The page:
However, this can also lead the bearings to recharge when the lubricant film is intact, similar to a capacitor. When the built-up voltage is sufficient, it can penetrate the insulating lubricant grease. This energy suffices to briefly melt a tiny area of metal on the bearing’s surface. If this happens repeatedly, tiny imperfections—electrical pitting—eventually appear on the bearing.

In the future, the energy of these discharges may become greater as the power density and voltages of automotive electric systems increase.

The SchmiRmal project’s strategy focuses on developing new lubricants which remain conductive even at higher voltage levels. As a result, these lubricants do not act as insulators; voltage levels no longer build up, nor does potentially destructive electrostatic discharge.

This can be achieved in several ways. One could, for instance, add fine metal particles to the grease to conduct the current. But this would mean that the lubricant grease would also act as an abrasive, and of course we want to avoid this.

—Dr. Gerd Dornhöfer

The SchmiRmaL project is pursuing the use of ionic fluids—which conduct electricity—as additives to the lubricant. The initial material was a commercially available industrial lubricant. By using the right ionic fluids combined with conductive carbon, its resistance can be reduced by a factor of ten million,, Dr. Dornhöfer said. This is enough to prevent the unwanted electrical discharges.

While the new grease is black, it otherwise largely resembles its predecessor. The project team currently is investigating all of the grease’s characteristics. It must be heat resistant and have good cold flow properties; the additive should not compromise the grease’s corrosion protection properties. The new grease myst also not pose a hazard to human health or the environment. Findings have so far been promising.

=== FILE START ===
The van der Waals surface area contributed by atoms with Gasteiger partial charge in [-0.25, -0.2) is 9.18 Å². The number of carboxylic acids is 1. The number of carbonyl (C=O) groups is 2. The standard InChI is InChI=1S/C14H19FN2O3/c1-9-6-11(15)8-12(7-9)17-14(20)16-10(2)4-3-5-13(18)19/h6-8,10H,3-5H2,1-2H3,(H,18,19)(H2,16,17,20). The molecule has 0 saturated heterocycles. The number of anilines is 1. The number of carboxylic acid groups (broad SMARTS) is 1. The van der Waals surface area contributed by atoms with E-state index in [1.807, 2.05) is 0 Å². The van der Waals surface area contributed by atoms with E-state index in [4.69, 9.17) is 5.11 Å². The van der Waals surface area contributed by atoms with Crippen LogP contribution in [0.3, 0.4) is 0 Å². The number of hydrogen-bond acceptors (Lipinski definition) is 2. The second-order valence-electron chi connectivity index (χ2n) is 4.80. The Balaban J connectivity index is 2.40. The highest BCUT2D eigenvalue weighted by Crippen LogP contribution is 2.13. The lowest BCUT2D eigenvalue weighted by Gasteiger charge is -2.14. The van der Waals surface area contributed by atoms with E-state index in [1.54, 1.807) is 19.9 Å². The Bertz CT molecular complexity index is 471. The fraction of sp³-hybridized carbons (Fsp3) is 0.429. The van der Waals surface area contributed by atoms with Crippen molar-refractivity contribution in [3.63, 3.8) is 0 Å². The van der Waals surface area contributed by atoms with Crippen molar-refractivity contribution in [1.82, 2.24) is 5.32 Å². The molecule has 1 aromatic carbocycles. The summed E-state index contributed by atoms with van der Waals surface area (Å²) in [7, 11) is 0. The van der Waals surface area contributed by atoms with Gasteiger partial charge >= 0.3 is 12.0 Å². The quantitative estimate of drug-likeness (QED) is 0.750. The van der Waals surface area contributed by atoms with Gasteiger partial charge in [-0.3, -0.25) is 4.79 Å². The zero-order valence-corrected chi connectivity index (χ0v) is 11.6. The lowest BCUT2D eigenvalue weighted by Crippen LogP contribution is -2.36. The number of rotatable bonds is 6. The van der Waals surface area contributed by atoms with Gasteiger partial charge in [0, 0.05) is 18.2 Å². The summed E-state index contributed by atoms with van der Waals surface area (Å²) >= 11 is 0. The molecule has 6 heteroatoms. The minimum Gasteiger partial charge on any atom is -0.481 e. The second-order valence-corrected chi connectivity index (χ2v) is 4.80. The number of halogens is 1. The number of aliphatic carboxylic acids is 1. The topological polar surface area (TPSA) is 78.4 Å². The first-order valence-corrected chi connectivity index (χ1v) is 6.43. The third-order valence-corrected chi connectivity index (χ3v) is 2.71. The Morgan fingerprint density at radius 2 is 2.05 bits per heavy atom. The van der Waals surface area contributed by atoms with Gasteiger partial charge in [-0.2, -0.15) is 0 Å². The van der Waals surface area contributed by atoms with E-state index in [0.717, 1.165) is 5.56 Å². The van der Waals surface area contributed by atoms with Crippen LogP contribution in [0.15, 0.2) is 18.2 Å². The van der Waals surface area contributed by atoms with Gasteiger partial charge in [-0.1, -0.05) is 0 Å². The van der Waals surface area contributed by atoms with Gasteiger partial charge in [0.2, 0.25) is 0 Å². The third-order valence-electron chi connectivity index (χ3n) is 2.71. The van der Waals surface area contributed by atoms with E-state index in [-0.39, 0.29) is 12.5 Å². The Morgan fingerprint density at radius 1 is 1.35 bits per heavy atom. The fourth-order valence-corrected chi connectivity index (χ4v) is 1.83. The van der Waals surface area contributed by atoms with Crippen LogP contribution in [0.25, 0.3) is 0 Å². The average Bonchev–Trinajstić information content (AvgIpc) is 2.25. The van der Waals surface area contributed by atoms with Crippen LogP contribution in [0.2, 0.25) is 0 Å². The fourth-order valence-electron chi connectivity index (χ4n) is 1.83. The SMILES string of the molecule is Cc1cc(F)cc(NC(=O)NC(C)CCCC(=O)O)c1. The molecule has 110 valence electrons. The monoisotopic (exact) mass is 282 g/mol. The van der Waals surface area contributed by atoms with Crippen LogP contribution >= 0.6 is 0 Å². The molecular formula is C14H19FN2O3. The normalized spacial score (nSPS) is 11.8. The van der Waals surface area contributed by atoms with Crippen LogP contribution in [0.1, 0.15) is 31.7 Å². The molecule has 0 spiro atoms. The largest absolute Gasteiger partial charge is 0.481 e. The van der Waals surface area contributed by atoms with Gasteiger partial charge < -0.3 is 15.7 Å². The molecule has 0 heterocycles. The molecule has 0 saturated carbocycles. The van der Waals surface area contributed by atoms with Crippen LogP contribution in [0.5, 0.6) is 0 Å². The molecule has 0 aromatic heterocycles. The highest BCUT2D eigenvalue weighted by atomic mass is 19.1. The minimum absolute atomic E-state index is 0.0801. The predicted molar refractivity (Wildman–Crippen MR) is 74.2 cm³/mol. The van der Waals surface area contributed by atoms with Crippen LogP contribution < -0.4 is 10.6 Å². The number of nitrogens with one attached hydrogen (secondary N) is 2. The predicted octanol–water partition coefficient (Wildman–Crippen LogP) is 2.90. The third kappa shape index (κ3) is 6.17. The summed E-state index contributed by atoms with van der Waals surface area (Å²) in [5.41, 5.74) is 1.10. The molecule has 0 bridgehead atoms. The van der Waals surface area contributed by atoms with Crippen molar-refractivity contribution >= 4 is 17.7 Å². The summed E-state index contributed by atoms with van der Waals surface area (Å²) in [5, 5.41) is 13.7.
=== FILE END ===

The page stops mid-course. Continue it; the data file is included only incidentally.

The project is set to run until April 2015.

The new lubricants can also increase the service life and reliability of machine elements that experience high levels of strain, especially roller and plain bearings and transmission components. Moreover, performance can be improved for motors of the same size, or maintained if motors are smaller. At the same time, the lubricants contribute to reducing energy consumption and to increasing efficiency.

The project participants and areas of contribution include:

  • Klüber Lubrication SE & Co. KG, a leading lubricant manufacturer
  • IoLiTec-Ionic Liquids Technologies GmbH (Heilbronn), ionic liquid developer;
  • Schaeffler Technologies GmbH & Co. KG, rolling bearings;
  • Inprotec AG, abrasion-resistant coatings;
  • SCHUNK GmbH & Co. KG , valve durability;
  • Fraunhofer Institute for Algorithms and Scientific Computing SCAI (Sankt Augustin), forecasting the potential environmental impact of new ionic liquids;
  • Fraunhofer Institute for Mechanics of Materials IWM (Freiburg im Breisgau), investigating the potential lubricating effect of ionic liquids; and
  • Bosch, application and testing under real-world conditions.